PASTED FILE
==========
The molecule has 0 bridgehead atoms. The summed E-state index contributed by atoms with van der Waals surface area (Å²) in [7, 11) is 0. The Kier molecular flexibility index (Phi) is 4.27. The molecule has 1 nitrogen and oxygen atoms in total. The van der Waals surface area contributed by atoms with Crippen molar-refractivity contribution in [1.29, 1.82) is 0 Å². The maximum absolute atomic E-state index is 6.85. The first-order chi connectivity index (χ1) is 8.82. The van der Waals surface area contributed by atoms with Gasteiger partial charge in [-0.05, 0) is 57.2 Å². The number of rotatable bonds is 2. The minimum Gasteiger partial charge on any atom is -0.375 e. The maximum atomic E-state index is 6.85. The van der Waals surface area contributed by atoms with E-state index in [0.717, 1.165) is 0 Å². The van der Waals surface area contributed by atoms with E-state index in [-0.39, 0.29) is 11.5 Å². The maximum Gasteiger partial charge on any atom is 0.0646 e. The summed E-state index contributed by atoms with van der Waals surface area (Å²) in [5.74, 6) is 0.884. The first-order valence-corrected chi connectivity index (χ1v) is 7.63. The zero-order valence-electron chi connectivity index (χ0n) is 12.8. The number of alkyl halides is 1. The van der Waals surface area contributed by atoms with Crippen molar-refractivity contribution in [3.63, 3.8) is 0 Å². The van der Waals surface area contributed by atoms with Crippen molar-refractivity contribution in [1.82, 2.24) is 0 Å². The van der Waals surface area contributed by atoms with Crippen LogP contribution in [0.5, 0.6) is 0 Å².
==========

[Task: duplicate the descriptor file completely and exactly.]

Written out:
The molecule has 0 bridgehead atoms. The summed E-state index contributed by atoms with van der Waals surface area (Å²) in [7, 11) is 0. The Kier molecular flexibility index (Phi) is 4.27. The molecule has 1 nitrogen and oxygen atoms in total. The van der Waals surface area contributed by atoms with Crippen molar-refractivity contribution in [1.29, 1.82) is 0 Å². The maximum absolute atomic E-state index is 6.85. The first-order chi connectivity index (χ1) is 8.82. The van der Waals surface area contributed by atoms with Gasteiger partial charge in [-0.05, 0) is 57.2 Å². The number of rotatable bonds is 2. The minimum Gasteiger partial charge on any atom is -0.375 e. The maximum atomic E-state index is 6.85. The van der Waals surface area contributed by atoms with E-state index in [0.717, 1.165) is 0 Å². The van der Waals surface area contributed by atoms with E-state index in [-0.39, 0.29) is 11.5 Å². The maximum Gasteiger partial charge on any atom is 0.0646 e. The summed E-state index contributed by atoms with van der Waals surface area (Å²) in [5.74, 6) is 0.884. The first-order valence-corrected chi connectivity index (χ1v) is 7.63. The zero-order valence-electron chi connectivity index (χ0n) is 12.8. The number of alkyl halides is 1. The van der Waals surface area contributed by atoms with Crippen molar-refractivity contribution in [3.63, 3.8) is 0 Å². The van der Waals surface area contributed by atoms with Crippen molar-refractivity contribution in [1.82, 2.24) is 0 Å². The van der Waals surface area contributed by atoms with Crippen LogP contribution in [0.5, 0.6) is 0 Å².